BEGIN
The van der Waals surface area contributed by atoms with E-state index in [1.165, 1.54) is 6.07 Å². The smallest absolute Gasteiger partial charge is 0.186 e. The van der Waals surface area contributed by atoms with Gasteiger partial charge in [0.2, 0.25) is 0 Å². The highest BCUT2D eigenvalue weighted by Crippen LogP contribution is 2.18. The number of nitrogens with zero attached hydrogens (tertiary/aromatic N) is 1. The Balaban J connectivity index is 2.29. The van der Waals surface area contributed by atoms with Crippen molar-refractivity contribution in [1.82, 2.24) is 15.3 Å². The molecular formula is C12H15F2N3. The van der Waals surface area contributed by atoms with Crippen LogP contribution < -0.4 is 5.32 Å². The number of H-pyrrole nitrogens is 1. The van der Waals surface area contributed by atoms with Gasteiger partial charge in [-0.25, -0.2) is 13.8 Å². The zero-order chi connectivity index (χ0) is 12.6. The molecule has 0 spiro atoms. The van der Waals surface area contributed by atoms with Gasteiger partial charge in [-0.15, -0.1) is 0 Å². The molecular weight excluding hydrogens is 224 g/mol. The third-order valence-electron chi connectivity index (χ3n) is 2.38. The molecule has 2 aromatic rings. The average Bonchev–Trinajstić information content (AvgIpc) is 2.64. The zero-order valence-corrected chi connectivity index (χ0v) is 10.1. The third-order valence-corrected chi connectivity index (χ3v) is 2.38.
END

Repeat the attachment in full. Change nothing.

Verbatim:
The van der Waals surface area contributed by atoms with E-state index in [1.165, 1.54) is 6.07 Å². The smallest absolute Gasteiger partial charge is 0.186 e. The van der Waals surface area contributed by atoms with Gasteiger partial charge in [0.2, 0.25) is 0 Å². The highest BCUT2D eigenvalue weighted by Crippen LogP contribution is 2.18. The number of nitrogens with zero attached hydrogens (tertiary/aromatic N) is 1. The Balaban J connectivity index is 2.29. The van der Waals surface area contributed by atoms with Crippen molar-refractivity contribution in [1.82, 2.24) is 15.3 Å². The molecular formula is C12H15F2N3. The van der Waals surface area contributed by atoms with Crippen LogP contribution < -0.4 is 5.32 Å². The number of H-pyrrole nitrogens is 1. The van der Waals surface area contributed by atoms with Gasteiger partial charge in [-0.25, -0.2) is 13.8 Å². The zero-order chi connectivity index (χ0) is 12.6. The molecule has 0 spiro atoms. The van der Waals surface area contributed by atoms with Gasteiger partial charge in [-0.15, -0.1) is 0 Å². The molecular weight excluding hydrogens is 224 g/mol. The third-order valence-electron chi connectivity index (χ3n) is 2.38. The molecule has 2 aromatic rings. The average Bonchev–Trinajstić information content (AvgIpc) is 2.64. The zero-order valence-corrected chi connectivity index (χ0v) is 10.1. The third-order valence-corrected chi connectivity index (χ3v) is 2.38.